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Suicide rate in Mayo soars

Suicide rate in Mayo rockets by over 50 per cent

Edwin McGreal

The number of confirmed deaths by suicide in Mayo in 2010 shot up by over 50 per cent from the figure for 2009.
There were 21 confirmed cases of suicide in Mayo last year, up eight from the figure of 13 for 2009. That was an increase from the 2008 figure of ten.
These shocking figures were revealed at a meeting of Westport Town Council this week where a presentation was given by Michael Ryan of 50/50 Phone A Friend, a suicide prevention/awareness group.
Last year’s figure for suicides in Mayo placed the county in the top four in the country, together with Kerry, Monaghan and Leitrim. Nationally there were 487 deaths by suicide in 2010 whilst, more alarmingly, there were in excess of 12,000 suicide attempts in 2009.
In an extensive and informative presentation, Michael Ryan told Westport Town Councillors that it was crucial that attitudes towards suicide changed.
“The most important thing is to end the stigma,” he said. “In a survey 50 per cent of those surveyed said they wouldn’t admit if they were depressed. Drink driving is an example of how attitudes can change. It is a community problem and it needs a community response.”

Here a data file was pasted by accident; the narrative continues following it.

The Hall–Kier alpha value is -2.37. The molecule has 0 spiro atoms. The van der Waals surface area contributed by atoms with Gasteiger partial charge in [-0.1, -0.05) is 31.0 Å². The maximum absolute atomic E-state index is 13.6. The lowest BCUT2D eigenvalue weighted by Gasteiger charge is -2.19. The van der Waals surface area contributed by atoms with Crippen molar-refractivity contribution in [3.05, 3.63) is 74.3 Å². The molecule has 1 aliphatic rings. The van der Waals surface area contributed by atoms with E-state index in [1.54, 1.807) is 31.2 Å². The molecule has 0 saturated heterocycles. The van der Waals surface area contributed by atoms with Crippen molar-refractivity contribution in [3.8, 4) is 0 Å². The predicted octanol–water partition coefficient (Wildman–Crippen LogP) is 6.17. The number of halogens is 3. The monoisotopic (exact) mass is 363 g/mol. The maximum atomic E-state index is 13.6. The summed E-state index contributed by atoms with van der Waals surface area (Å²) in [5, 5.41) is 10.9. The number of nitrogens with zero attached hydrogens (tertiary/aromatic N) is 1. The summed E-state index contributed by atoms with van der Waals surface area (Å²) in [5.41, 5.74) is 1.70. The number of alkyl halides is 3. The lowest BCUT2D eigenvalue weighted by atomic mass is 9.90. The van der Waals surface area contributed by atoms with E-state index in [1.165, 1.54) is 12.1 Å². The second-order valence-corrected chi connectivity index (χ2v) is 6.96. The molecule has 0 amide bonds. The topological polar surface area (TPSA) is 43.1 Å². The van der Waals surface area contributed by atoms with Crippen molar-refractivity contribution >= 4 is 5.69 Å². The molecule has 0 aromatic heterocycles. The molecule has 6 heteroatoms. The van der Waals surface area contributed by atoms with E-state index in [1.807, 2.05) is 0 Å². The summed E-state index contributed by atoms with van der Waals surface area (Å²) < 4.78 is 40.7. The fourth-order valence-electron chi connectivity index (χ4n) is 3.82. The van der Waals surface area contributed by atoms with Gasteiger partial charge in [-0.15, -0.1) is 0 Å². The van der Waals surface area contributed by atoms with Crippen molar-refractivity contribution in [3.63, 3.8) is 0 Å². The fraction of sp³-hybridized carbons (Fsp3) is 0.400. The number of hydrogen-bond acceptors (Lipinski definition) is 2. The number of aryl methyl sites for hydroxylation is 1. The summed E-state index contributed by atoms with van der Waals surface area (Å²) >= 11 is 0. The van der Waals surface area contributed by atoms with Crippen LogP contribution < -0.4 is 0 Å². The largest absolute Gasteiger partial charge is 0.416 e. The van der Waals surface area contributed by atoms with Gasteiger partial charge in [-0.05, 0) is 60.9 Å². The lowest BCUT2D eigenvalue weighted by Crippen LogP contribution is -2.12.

He also gave an example of how more state aid might help.
“In 2011 €8.7m was the budget for suicide prevention in Ireland. This year’s budget for road safety was €41m. A lot of the organisations involved in suicide awareness and prevention are self-funding.
“Last year was the lowest road deaths in Ireland on record but we need a similar campaign on suicide prevention. Two and a half times more people died from suicide than road deaths last year,” he said.
Mr Ryan also told the meeting that, nationally, 93 per cent of men who die from suicide are over the legal alcohol limit for driving at the time.
Cllr Tereasa McGuire said that it was absolutely vital that attitudes towards suicide changed if the issue was to be tackled.
“The statistics have been proven. The big area in Ireland is males between the ages of 16 and 25. Spike Milligan, a man who suffered from manic depression himself, said ‘suicide is a permanent problem to a temporary problem’. We won’t be found wanting as a council. We need to change the attitude that prevails, especially in the older generation, that suicide is an act of great cowardice. It’s not, it is an act of great desperation.”
Cllr Brendan Mulroy said it was incumbent on the council to show leadership on the issue.
“It is prevalent for a lot of families and rather than paying lip service we should go and make more than a token gesture and every councillor here should sign up for the leadership assist programme which is first aid for suicide. It lasts for half a day, maybe a full day but I think if we, as a council, did that we’d be showing great leadership on the issue.”